A lower surface 24 of the body-contacting portion 16 is generally planar for providing as large a contacting surface as possible. The body-contacting portion 16 defines a tray for accommodating heating, vibrating and massaging liquid dispensing assemblies, as well as at least one rechargeable battery 26. In the preferred embodiment, the battery 26 is a rechargeable DC 2,000 milliamp/hour (mah) type battery which is well-known in the art of hand-held appliances, and two such batteries are provided in the massager 10, however, the number and power range of the batteries may vary to suit the application. An important feature of the present massager 10 is the run time of the unit in its heating and massaging modes. It has been found that the present massager 10, equipped as described herein, will have a run time of approximately 40 minutes.
Referring now to FIGS. 1 and 3, an important feature of the present massager 10 is that the housing 12 is configured for emitting a massaging liquid, and also that the body-contacting portion 16 is configured for emitting heat to the target surface, typically skin. To that end, the lower surface 24 is provided with a heated applicator pad 28 having a generally planar contact surface 30 and a peripheral edge 32. The exact configuration of the surface of the pad 28 is not critical as long as it is capable of emitting sufficient heat as is desired over a suitable portion of skin, in relation to the size of the unit 10.
Also found on the lower surface 24 of the body-contacting portion 16 is a pocket 34 which is configured for receiving at least one massaging enhancement pad 36. In the preferred embodiment, the massaging enhancement pad 36 has a massaging surface 38 taken from the group including a plurality of spaced, dome-like massaging nodules 40, a plurality of fingers 42, a smooth surface 44 and textured pads 46. It is contemplated that the enhancement pad 36 is fastened within the pocket 34, either permanently or replaceably, however replaceable attachment is preferred. The fastening is achieved by chemical adhesives, ultrasonic welding, threaded fasteners tightened from within the housing 12 and passing through an aperture 48 in the pocket 34 or vice versa, a friction fit between a depending lug on the pad 36 (not shown) and the aperture 48. Other known attachment technologies are contemplated for securing the pad 36.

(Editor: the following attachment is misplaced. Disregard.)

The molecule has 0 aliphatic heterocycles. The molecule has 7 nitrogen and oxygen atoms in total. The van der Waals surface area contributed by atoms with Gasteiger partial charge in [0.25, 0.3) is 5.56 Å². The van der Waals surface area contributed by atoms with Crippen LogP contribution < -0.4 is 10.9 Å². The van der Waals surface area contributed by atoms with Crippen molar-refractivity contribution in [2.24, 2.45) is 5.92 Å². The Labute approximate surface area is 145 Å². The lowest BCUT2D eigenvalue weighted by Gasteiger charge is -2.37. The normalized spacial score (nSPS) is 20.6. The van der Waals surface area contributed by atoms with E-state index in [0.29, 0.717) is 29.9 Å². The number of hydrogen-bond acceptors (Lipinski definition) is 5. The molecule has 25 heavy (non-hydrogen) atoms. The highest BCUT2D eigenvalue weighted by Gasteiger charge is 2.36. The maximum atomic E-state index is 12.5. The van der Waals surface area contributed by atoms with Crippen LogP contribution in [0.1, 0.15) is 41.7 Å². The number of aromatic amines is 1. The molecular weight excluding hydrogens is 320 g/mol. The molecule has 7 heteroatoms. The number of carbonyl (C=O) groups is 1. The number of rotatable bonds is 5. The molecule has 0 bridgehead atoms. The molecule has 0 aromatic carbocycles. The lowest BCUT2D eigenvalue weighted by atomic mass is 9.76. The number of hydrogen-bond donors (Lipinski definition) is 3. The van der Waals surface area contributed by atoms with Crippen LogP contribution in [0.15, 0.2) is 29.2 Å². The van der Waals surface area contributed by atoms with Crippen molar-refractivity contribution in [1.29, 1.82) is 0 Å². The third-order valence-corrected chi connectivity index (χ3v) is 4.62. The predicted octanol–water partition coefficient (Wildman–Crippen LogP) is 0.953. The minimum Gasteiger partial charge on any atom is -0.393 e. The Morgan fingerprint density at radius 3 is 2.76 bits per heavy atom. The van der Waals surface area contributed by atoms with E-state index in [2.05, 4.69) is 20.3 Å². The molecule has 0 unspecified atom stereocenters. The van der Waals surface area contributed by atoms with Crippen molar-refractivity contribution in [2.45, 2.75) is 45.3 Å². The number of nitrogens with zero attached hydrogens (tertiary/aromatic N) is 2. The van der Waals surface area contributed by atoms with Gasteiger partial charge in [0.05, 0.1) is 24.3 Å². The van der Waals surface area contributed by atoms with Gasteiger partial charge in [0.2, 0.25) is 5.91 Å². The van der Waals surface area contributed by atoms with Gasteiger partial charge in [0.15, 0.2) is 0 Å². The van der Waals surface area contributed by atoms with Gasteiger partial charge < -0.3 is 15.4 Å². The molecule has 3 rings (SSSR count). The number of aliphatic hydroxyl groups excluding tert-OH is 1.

Between the heated applicator pad 28 and the enhancement pad 36 on the body-contacting portion 16 is located at least one fluid outlet 50 for emitting the massaging liquid disposed in close proximity to the heated applicator pad 28. In the preferred embodiment, there is one outlet 50 and one air vent aperture 52, however the number and size of the outlet and the vent aperture may vary to suit the application. It is also preferred, to enhance the massaging action of the unit 10, that the fluid outlet 50 is located adjacent the peripheral edge 32 of the heated applicator pad 28, so that soon after the emission of the massaging liquid, the heated applicator pad will heat both the liquid and the underlying skin. The operational motion of the individual using the unit 10 is preferably a circular one, so that the precise directional location of the outlet 50 is not critical as long as it is close to, and preferably next to, the edge 32.
Referring again to FIGS. 1 and 2, another feature of the present massager 10 is that the massaging liquid, whether it is an oil or a lotion, is provided in a reservoir 54 which is removably secured to the massager. In the preferred embodiment, the reservoir 54 is a conventional threaded plastic bottle of the type in which massaging liquids are commonly sold. An advantage of the present reservoir 54 is that it is removably secured to the unit 10 to minimize spillage during refilling. This advantage is achieved by providing a pivoting reservoir mount, generally designated 56 located within the housing 12 and preferably taking the form of a threaded cap-like receptacle 58 which is freely pivotable upon a pair of spaced legs 60. The receptacle 58 is internally threaded to threadably engage the reservoir 54. Alternatives to threading, such as bayonet mounts, snap fits or the like are also contemplated for removably securing the reservoir 54 to the receptacle 58 depending on the application.
The receptacle 58 has a pair of laterally projecting lugs or stub shafts (not shown) which engage sockets (not shown) in each leg, while it is also contemplated that the arrangement could be reversed, as is well known in the manufacturing art. Each of the legs 60 is secured to a vibrator motor housing 62 which in turn is preferably integrally molded into, or otherwise fastened to, the body-contacting portion 16 of the housing 12. In the preferred embodiment, the legs 60 are integrally molded to the motor housing 62, however other known fastening technologies are contemplated as described above. Once installed in the receptacle 58, the reservoir 54 is positioned on an incline, with a rear or bottom end 64 being lower than an upper or top end 66. The inclination facilitates the escape of air from the reservoir 54 as the massaging liquid is withdrawn, as described in greater detail below. In addition, the angle of inclination of the reservoir 54 during normal use facilitates use of the massager 10 upon a person laying flat or sitting in a vertical position.